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Bringing India's foreign policy home

A deteriorating security situation along India's periphery requires a reevaluation of the country's foreign policy priorities. Despite emerging as a major global economy with a growing middle-class, which has been partially shielded from the global economic meltdown by its less export-dependent economy and robust banking system, India is not immune to instabilities in its own neighborhood.
Threats grow closer to home
The threats along India's periphery have been highlighted by a string of recent developments including the growing Talibanization of Pakistan; growing dissension within the ranks of the Bangladeshi military following last month's mutiny within the paramilitary Bangladeshi Rifles (BDR); spill-over from the ongoing military campaign against the Liberation Tigers of Tamil Eelam in northern Sri Lanka; and Nepal's Maoists being unwilling to rid themselves of their radical and rebellious elements despite leading the interim government.
The wake-up call for India was last November's terrorist attacks in Mumbai, which directly targeted symbols of India's image as a cosmopolitan, multi-cultural, investor-friendly economy. The fact that this was followed by a string of similar fedayeen-style attacks on government ministries in the Afghan capital of Kabul in February and attacks on the Sri Lankan cricket team in the Pakistani city of Lahore in March demonstrate a shift in militant tactics from quick and rudimentary suicide bombs and improvised explosive devices aimed at merely maximizing casualties toward more sophisticated, high-profile, prolonged attacks aimed at maximizing exposure.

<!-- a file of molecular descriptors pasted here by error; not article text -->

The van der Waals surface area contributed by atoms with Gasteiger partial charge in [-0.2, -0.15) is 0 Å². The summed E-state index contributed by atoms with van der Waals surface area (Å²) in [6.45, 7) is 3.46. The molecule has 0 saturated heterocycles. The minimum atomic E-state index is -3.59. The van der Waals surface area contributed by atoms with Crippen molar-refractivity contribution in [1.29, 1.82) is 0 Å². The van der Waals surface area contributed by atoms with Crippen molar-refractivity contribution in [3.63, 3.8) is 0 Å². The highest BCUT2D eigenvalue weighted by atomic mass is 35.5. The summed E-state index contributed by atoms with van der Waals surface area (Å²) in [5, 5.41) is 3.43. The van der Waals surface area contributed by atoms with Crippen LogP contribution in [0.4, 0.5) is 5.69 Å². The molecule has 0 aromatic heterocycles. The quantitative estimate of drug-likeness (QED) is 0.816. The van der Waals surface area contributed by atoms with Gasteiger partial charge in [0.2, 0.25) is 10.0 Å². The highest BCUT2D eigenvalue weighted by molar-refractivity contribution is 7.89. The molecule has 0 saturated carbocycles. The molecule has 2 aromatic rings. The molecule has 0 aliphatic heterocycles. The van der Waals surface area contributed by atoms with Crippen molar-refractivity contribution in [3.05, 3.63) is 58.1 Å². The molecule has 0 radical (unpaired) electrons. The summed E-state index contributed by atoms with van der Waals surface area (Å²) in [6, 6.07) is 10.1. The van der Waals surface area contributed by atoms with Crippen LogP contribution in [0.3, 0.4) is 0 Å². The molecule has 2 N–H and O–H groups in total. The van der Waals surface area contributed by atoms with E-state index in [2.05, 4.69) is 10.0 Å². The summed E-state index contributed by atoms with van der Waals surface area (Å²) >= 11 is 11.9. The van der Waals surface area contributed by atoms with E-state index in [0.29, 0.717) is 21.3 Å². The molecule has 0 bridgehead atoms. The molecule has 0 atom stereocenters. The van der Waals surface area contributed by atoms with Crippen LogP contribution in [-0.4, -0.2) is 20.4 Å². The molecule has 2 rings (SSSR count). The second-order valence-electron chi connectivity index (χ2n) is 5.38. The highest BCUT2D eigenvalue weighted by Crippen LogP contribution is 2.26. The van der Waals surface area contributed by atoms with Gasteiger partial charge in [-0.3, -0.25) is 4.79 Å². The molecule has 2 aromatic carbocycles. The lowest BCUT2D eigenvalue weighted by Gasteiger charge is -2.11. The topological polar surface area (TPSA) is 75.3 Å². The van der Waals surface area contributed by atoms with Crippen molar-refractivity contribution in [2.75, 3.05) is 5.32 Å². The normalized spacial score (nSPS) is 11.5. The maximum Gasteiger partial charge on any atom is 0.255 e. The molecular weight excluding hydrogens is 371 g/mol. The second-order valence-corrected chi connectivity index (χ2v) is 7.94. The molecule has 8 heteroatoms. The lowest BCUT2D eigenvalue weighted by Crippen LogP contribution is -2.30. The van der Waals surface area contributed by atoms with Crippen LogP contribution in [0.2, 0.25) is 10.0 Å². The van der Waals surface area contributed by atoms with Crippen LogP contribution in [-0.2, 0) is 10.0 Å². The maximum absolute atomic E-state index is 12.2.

Whether India likes it or not, the Kashmir issue has been effectively internationalized as insurgents have shifted their targets from India's periphery to high-profile soft and symbolic targets in the heartland. In the process, Afghanistan has re-emerged as the turf war in the India-Pakistan detente while Pakistan's Federally Administered Tribal Areas (FATA) and North-West Frontier Province (NWFP) have emerged as the training grounds for insurgent groups.